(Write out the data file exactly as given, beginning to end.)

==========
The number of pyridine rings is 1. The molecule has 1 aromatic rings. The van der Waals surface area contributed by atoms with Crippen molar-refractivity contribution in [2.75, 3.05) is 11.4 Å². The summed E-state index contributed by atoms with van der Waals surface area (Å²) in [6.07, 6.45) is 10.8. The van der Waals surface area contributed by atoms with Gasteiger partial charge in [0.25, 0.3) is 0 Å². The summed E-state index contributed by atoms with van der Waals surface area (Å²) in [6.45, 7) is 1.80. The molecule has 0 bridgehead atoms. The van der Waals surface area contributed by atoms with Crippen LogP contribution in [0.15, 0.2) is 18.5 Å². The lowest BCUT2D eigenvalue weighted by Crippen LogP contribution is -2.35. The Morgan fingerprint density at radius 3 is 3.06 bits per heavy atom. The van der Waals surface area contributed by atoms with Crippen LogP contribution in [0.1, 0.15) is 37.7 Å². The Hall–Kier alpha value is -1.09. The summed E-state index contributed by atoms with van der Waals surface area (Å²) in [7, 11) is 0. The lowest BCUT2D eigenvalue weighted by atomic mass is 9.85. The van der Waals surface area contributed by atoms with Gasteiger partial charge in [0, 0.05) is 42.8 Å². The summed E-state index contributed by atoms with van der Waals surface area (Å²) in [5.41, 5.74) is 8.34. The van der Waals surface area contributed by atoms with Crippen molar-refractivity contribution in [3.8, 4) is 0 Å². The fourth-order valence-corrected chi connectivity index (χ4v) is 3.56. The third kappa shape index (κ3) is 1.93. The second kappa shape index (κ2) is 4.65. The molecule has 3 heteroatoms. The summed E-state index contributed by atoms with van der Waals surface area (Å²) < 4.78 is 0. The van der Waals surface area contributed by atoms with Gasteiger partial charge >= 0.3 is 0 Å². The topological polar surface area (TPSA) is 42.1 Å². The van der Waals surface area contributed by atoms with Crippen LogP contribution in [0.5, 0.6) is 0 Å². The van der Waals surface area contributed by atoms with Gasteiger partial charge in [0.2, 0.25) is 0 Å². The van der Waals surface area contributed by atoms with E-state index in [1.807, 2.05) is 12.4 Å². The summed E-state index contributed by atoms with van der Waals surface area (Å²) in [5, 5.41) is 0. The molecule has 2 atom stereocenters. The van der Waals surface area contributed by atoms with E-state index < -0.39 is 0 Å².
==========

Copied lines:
The number of pyridine rings is 1. The molecule has 1 aromatic rings. The van der Waals surface area contributed by atoms with Crippen molar-refractivity contribution in [2.75, 3.05) is 11.4 Å². The summed E-state index contributed by atoms with van der Waals surface area (Å²) in [6.07, 6.45) is 10.8. The van der Waals surface area contributed by atoms with Gasteiger partial charge in [0.25, 0.3) is 0 Å². The summed E-state index contributed by atoms with van der Waals surface area (Å²) in [6.45, 7) is 1.80. The molecule has 0 bridgehead atoms. The van der Waals surface area contributed by atoms with Crippen LogP contribution in [0.15, 0.2) is 18.5 Å². The lowest BCUT2D eigenvalue weighted by Crippen LogP contribution is -2.35. The Morgan fingerprint density at radius 3 is 3.06 bits per heavy atom. The van der Waals surface area contributed by atoms with Crippen LogP contribution in [0.1, 0.15) is 37.7 Å². The Hall–Kier alpha value is -1.09. The summed E-state index contributed by atoms with van der Waals surface area (Å²) in [7, 11) is 0. The lowest BCUT2D eigenvalue weighted by atomic mass is 9.85. The van der Waals surface area contributed by atoms with Gasteiger partial charge in [0, 0.05) is 42.8 Å². The summed E-state index contributed by atoms with van der Waals surface area (Å²) in [5.41, 5.74) is 8.34. The van der Waals surface area contributed by atoms with Crippen molar-refractivity contribution in [3.8, 4) is 0 Å². The fourth-order valence-corrected chi connectivity index (χ4v) is 3.56. The third kappa shape index (κ3) is 1.93. The second kappa shape index (κ2) is 4.65. The molecule has 3 heteroatoms. The summed E-state index contributed by atoms with van der Waals surface area (Å²) < 4.78 is 0. The van der Waals surface area contributed by atoms with Gasteiger partial charge >= 0.3 is 0 Å². The topological polar surface area (TPSA) is 42.1 Å². The van der Waals surface area contributed by atoms with Crippen LogP contribution in [0.5, 0.6) is 0 Å². The van der Waals surface area contributed by atoms with Gasteiger partial charge in [0.2, 0.25) is 0 Å². The van der Waals surface area contributed by atoms with E-state index in [1.807, 2.05) is 12.4 Å². The summed E-state index contributed by atoms with van der Waals surface area (Å²) in [5, 5.41) is 0. The molecule has 2 atom stereocenters. The van der Waals surface area contributed by atoms with E-state index < -0.39 is 0 Å².